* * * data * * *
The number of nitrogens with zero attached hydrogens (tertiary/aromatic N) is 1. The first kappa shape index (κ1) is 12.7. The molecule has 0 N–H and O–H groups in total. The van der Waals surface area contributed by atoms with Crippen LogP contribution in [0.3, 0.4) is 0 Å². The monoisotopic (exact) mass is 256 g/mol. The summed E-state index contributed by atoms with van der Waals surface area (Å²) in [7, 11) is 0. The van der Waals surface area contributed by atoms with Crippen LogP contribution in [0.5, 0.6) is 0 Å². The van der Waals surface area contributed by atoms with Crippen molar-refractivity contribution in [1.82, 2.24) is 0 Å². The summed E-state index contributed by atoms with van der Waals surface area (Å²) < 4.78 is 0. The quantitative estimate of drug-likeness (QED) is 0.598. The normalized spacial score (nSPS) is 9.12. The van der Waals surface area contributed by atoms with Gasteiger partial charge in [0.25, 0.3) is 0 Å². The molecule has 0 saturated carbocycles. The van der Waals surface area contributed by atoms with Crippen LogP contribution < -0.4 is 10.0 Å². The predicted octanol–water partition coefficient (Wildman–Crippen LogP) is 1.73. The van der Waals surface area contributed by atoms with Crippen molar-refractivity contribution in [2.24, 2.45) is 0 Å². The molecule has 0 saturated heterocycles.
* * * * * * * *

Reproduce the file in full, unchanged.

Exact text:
The number of nitrogens with zero attached hydrogens (tertiary/aromatic N) is 1. The first kappa shape index (κ1) is 12.7. The molecule has 0 N–H and O–H groups in total. The van der Waals surface area contributed by atoms with Crippen LogP contribution in [0.3, 0.4) is 0 Å². The monoisotopic (exact) mass is 256 g/mol. The summed E-state index contributed by atoms with van der Waals surface area (Å²) in [7, 11) is 0. The van der Waals surface area contributed by atoms with Crippen LogP contribution in [0.5, 0.6) is 0 Å². The van der Waals surface area contributed by atoms with Crippen molar-refractivity contribution in [1.82, 2.24) is 0 Å². The summed E-state index contributed by atoms with van der Waals surface area (Å²) < 4.78 is 0. The quantitative estimate of drug-likeness (QED) is 0.598. The normalized spacial score (nSPS) is 9.12. The van der Waals surface area contributed by atoms with Gasteiger partial charge in [0.25, 0.3) is 0 Å². The molecule has 0 saturated carbocycles. The van der Waals surface area contributed by atoms with Crippen LogP contribution < -0.4 is 10.0 Å². The predicted octanol–water partition coefficient (Wildman–Crippen LogP) is 1.73. The van der Waals surface area contributed by atoms with Crippen molar-refractivity contribution in [2.24, 2.45) is 0 Å². The molecule has 0 saturated heterocycles.